D. However, cod liver oil preparations by other manufacturers have very
little vitamin D. Again, read the product label and, if necessary,
contact the manufacturer.
Cod liver oil is safe when a preparation of sufficient purity is given in
the correct amount and in the correct way. See the section on
additional information on this important question. Children with a history of
fish allergy were excluded from this research.
Children have lower levels of plasma selenium than adults. Selenium is a
trace metal that is an essential part of a free radical scavenging enzyme
known as glutathione peroxidase, which is important in "cleaning up" free
radicals. Free Radicals are molecules, or parts of molecules, that are highly
reactive chemicals. Free radicals can damage lipid (fatty) membranes by a
process known as lipid peroxidation; they can also damage proteins and DNA,
and they are important in inflammation.
Dr. Linday is a physician (medical doctor; M.D.). According to current
medical practice, a physician may only prescribe for a person that he/she has
examined. If a physician has not examined a patient, the physician may not
prescribe a supplement or a medication for that patient whether by e-mail,
telephone or regular mail; this is true even if the supplement is available in
a health food store or the medication is available over-the-counter in a
drugstore. Recently, some medications have become available over the Internet,
but this is considered controversial.
Were there any children
with autistic spectrum disorders included in this research on ear infections?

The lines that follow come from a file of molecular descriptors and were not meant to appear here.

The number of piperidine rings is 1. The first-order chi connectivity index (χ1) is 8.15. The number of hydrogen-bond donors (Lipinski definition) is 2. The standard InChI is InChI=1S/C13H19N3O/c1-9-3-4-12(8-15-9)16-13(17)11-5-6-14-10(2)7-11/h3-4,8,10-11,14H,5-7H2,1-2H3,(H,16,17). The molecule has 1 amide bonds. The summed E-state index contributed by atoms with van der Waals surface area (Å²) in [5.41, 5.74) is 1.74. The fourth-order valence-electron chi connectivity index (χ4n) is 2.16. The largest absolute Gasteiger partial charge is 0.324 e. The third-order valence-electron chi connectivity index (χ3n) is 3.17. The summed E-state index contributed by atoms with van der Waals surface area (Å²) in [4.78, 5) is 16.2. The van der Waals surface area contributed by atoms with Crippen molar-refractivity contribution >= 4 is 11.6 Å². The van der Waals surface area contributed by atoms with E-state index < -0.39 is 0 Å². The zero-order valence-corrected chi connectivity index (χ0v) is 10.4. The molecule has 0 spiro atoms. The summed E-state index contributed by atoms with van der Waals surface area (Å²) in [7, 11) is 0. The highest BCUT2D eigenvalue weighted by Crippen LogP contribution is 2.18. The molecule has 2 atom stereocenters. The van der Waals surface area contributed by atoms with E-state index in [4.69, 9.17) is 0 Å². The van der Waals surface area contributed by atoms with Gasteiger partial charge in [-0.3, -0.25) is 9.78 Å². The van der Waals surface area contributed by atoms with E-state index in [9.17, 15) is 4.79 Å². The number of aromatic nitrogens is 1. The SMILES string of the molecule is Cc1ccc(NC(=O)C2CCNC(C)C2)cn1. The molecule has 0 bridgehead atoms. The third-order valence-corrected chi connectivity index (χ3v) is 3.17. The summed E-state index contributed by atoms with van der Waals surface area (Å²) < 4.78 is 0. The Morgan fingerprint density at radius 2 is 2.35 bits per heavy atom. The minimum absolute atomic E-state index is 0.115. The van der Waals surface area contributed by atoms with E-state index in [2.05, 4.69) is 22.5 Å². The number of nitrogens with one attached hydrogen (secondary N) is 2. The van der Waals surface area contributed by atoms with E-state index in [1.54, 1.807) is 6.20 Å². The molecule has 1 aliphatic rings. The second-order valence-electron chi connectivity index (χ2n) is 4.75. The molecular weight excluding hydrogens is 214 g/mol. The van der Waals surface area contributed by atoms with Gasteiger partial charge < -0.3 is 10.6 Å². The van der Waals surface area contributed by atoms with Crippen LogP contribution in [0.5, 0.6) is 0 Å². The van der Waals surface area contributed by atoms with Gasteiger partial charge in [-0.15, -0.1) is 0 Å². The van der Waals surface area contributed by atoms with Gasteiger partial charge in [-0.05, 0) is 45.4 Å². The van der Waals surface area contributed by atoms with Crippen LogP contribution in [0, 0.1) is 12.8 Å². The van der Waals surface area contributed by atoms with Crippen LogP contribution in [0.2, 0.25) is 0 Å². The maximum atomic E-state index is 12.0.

There were no children with autistic spectrum disorders included in this
research on ear infections. Children with known medical problems who were
taking regular medication, and children with developmental disorders or
syndromes, were not eligible to enter these studies.
Is there any research concerning cod liver oil for
children with autistic spectrum disorders?
Dr. Mary Megson has experience treating children with autistic spectrum
disorders with cod liver oil, and information is posted on her web site; (see
the LINKS page).
Are these supplements kosher?
While we are not aware of any kosher improprieties in the nutritional
supplements used in our research and discussed on this web site, these
supplements are not certified as kosher. A cod fish has both fins and scales;
the cod liver oil is manufactured in Norway to pharmaceutical standards. The
label for Carlson's Scooter Rabbit chewable vitamins and minerals states
that the inactive ingredients are "fructose, sorbitol, plant cellulose,
magnesium stearate, vegetable stearin, citrus flavor." The label also
states that the tablets are "Preservative -free. Natural color.
Natural lemon flavor. Wheat-free. Yeast free."
Please give this information to your family's rabbi so that you may discuss
this question with him/her. Please be aware that most prescription
medicines are not certified as kosher.
The information on this web site is provided for educational purposes only;
it is a general reference for healthcare consumers and providers; it is not a
prescription for any individual person. It is important that you consult your
child’s qualified healthcare provider before implementing any of the research
discussed on this web site.
Copyright © 2002, Linda A. Linday, M.D.. All rights reserved.
Pepcid for Autism